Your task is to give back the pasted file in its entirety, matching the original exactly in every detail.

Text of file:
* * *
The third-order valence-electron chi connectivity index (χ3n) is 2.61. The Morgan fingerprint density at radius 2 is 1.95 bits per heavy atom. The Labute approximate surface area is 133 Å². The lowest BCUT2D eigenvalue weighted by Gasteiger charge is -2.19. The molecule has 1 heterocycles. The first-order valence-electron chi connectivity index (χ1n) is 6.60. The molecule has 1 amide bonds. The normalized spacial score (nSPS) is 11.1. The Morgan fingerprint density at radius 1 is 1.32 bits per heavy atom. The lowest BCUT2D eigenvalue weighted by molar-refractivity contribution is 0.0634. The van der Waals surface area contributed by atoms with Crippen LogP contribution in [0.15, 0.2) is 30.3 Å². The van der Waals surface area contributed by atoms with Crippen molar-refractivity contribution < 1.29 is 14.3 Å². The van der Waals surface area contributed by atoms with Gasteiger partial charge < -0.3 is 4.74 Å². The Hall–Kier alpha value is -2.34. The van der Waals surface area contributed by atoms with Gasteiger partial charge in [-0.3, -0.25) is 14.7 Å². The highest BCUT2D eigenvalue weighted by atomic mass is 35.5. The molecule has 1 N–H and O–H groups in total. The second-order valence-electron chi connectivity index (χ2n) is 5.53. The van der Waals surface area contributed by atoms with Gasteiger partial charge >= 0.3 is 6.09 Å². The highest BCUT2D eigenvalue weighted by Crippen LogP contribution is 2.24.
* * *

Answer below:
The third-order valence-electron chi connectivity index (χ3n) is 2.61. The Morgan fingerprint density at radius 2 is 1.95 bits per heavy atom. The Labute approximate surface area is 133 Å². The lowest BCUT2D eigenvalue weighted by Gasteiger charge is -2.19. The molecule has 1 heterocycles. The first-order valence-electron chi connectivity index (χ1n) is 6.60. The molecule has 1 amide bonds. The normalized spacial score (nSPS) is 11.1. The Morgan fingerprint density at radius 1 is 1.32 bits per heavy atom. The lowest BCUT2D eigenvalue weighted by molar-refractivity contribution is 0.0634. The van der Waals surface area contributed by atoms with Crippen LogP contribution in [0.15, 0.2) is 30.3 Å². The van der Waals surface area contributed by atoms with Crippen molar-refractivity contribution < 1.29 is 14.3 Å². The van der Waals surface area contributed by atoms with Gasteiger partial charge < -0.3 is 4.74 Å². The Hall–Kier alpha value is -2.34. The van der Waals surface area contributed by atoms with Gasteiger partial charge in [-0.3, -0.25) is 14.7 Å². The highest BCUT2D eigenvalue weighted by atomic mass is 35.5. The molecule has 1 N–H and O–H groups in total. The second-order valence-electron chi connectivity index (χ2n) is 5.53. The van der Waals surface area contributed by atoms with Gasteiger partial charge >= 0.3 is 6.09 Å². The highest BCUT2D eigenvalue weighted by Crippen LogP contribution is 2.24.